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    David Cameron Warns Brexit Will Lead To The Breakup Of The United Kingdom

    "You don't strengthen your country by leading to its breakup," said Cameron, who warned Scotland could push for independence after a Leave vote.

    David Cameron has warned that a Leave vote in this month's referendum on European Union membership would lead to the breakup of the United Kingdom.

    Speaking in an ITV referendum programme, the prime minister voiced his fears that a vote to leave the EU on 23 June would diminish the UK's economy, reduce the country's global influence, and pave the way for another referendum on Scottish independence.

    Cameron has previously ruled out allowing the Scottish government to hold another independence referendum, but Scotland's first minister, Nicola Sturgeon, has repeatedly warned that a Leave vote could fuel the desire for independence among a Scottish population that is likely to vote to stay in the EU.

    "As far as I'm concerned, I love this country with a passion. I think we're an amazing country," said the prime minister. "But I say if you love your country then you don't damage its economy, you don't restrict opportunities for young people, you don't isolate your country and reduce its influence in the world.

    "Frankly, I do worry about a second Scottish referendum if we vote to leave, and you don't strengthen your country by leading to its breakup. So I'm deeply patriotic. I think this is a case for a bigger, greater Britain inside the European Union."

    Cameron, who was facing the same audience as UKIP leader Nigel Farage in the ITV broadcast, said 90% of economists agreed with him that leaving the EU would damage the country's economy. He added that leaving would result in the country becoming "little England".

    "I worry if we leave that we're going to see our economy suffer because we're going to lose access to the absolutely vital market that we have, and I would say the right thing to do, the British thing to do, is to fight for a Great Britain inside a European Union, and don't take the Nigel Farage 'little England' option," said the prime minister.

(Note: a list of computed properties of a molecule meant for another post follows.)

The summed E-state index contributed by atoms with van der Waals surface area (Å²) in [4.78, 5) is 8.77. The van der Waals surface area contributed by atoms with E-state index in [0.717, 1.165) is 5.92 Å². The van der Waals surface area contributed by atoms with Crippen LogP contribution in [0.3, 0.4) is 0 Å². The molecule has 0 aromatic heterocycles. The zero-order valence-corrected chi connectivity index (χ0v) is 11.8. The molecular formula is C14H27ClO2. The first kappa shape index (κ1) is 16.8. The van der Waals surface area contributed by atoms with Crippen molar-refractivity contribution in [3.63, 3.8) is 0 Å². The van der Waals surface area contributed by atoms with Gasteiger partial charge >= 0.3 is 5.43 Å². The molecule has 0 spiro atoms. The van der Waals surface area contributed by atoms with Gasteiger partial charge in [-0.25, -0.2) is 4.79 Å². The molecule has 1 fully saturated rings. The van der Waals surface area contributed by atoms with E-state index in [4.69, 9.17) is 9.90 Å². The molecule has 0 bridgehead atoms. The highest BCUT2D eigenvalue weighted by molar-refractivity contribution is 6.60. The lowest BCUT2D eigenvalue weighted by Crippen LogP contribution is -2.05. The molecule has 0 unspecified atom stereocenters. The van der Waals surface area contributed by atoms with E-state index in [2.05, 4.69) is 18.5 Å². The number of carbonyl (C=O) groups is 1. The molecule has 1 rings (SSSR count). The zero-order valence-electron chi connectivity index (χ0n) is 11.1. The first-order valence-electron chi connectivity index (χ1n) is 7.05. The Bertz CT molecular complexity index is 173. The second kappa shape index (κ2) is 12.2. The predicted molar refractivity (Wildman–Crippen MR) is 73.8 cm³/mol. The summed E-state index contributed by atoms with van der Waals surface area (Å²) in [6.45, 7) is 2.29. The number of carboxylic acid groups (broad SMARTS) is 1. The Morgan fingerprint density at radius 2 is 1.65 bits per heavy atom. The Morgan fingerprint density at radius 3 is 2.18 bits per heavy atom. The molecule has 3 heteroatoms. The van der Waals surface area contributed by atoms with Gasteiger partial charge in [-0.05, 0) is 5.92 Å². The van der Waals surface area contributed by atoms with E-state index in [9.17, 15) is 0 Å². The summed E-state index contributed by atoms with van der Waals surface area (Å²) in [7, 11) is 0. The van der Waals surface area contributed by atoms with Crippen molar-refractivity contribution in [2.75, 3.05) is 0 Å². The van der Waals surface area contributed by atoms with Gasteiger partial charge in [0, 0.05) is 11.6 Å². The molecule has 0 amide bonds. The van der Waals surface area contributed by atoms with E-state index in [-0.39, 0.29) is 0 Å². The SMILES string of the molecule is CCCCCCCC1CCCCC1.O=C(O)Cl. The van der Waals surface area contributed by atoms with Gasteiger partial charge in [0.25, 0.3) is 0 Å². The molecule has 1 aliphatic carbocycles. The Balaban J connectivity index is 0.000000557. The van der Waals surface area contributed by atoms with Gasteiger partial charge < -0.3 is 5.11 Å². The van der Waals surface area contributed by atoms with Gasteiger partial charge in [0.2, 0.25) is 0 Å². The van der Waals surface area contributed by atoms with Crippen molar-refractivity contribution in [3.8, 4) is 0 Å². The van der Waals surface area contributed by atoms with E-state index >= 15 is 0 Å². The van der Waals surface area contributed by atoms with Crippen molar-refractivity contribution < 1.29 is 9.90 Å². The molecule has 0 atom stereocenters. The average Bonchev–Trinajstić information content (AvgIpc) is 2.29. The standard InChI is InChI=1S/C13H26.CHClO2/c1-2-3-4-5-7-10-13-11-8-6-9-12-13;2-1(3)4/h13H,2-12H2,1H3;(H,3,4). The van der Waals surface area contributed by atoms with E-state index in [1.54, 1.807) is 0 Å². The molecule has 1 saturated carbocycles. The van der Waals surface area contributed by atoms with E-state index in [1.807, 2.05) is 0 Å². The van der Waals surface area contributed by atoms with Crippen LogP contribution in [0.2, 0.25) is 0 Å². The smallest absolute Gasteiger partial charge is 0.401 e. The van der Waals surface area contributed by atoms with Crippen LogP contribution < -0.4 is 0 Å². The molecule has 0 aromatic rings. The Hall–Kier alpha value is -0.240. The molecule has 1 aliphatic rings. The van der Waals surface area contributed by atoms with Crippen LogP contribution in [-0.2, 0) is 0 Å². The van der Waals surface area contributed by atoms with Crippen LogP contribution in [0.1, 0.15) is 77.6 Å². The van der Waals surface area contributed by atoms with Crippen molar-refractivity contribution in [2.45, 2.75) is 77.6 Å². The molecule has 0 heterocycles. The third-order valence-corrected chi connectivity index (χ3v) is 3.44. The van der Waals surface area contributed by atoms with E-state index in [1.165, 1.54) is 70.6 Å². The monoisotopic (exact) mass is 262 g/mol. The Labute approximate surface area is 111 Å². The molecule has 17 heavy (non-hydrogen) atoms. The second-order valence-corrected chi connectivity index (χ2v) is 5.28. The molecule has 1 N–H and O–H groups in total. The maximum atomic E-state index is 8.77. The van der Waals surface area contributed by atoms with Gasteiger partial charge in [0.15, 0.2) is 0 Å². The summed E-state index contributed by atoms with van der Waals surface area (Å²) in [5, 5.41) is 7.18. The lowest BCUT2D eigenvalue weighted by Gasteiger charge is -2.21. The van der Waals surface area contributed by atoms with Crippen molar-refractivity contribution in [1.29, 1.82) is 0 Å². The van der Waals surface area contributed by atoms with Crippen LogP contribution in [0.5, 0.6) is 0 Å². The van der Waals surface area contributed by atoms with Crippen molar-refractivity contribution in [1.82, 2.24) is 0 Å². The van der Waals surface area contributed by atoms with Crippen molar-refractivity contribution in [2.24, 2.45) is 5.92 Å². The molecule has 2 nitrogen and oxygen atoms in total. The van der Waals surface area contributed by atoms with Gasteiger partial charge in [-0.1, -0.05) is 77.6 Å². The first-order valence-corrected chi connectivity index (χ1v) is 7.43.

"That's not the country we want, it's not the country we want for our children, and I don't think it's right for our country."

    Cameron was grilled by the audience about the pressures of immigration on the NHS and employment, and was jeered when he admitted he had not made a forecast as to how much his EU reform package would reduce net migration in the coming years.

    "I honestly believe walking away, quitting, would reduce our national influence, would reduce our economy, would reduce our say in the world, and as a result would damage our country," he said.

    Farage, who appeared before Cameron in the programme, dismissed previous warnings from the prime minister and from economists who say that leaving the EU will damage the economy. The UKIP leader argued that there was "more to this country than just being competitive".

    The UKIP leader also dismissed an allegation from the audience that he was guilty of "scaremongering" about what he claimed would be an increased risk of sexual assault in the UK if the country remains in the EU, accusing the media of twisting his words.

    "A very large number of young, single males have settled in Germany and in Sweden, who come from cultures where attitudes towards women are different," he said. "I haven't scaremongered in any way, at all."

    Farage concluded that he would "cooperate" with Europe after leaving the EU and that he believes the UK leaving would be the first step in the eventual disintegration of the European Union altogether.

    "I want us to get back our independence, but to say we'll be good Europeans," said Farage. "We'll trade with Europe, cooperate with Europe, but govern ourselves, and I believe when we do that, the rest of Europe will do that too.

    "A happy Europe will be a democratic Europe of sovereign states who are good neighbours in the same street. That's what I want to get us to."